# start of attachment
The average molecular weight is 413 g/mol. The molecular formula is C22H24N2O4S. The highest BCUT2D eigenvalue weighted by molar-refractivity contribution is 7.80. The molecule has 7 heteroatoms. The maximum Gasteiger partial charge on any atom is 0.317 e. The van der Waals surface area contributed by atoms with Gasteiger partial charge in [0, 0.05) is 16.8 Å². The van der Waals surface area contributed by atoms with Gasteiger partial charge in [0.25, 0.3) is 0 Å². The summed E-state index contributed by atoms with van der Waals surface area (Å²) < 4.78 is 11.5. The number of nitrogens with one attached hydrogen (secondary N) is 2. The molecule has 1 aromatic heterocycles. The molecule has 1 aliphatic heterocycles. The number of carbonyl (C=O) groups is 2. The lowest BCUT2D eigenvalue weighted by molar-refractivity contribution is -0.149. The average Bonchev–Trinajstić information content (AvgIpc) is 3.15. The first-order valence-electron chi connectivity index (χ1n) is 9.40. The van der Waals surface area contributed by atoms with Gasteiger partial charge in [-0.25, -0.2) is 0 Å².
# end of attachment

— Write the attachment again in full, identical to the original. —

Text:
The average molecular weight is 413 g/mol. The molecular formula is C22H24N2O4S. The highest BCUT2D eigenvalue weighted by molar-refractivity contribution is 7.80. The molecule has 7 heteroatoms. The maximum Gasteiger partial charge on any atom is 0.317 e. The van der Waals surface area contributed by atoms with Gasteiger partial charge in [0, 0.05) is 16.8 Å². The van der Waals surface area contributed by atoms with Gasteiger partial charge in [0.25, 0.3) is 0 Å². The summed E-state index contributed by atoms with van der Waals surface area (Å²) < 4.78 is 11.5. The number of nitrogens with one attached hydrogen (secondary N) is 2. The molecule has 1 aromatic heterocycles. The molecule has 1 aliphatic heterocycles. The number of carbonyl (C=O) groups is 2. The lowest BCUT2D eigenvalue weighted by molar-refractivity contribution is -0.149. The average Bonchev–Trinajstić information content (AvgIpc) is 3.15. The first-order valence-electron chi connectivity index (χ1n) is 9.40. The van der Waals surface area contributed by atoms with Gasteiger partial charge in [-0.25, -0.2) is 0 Å².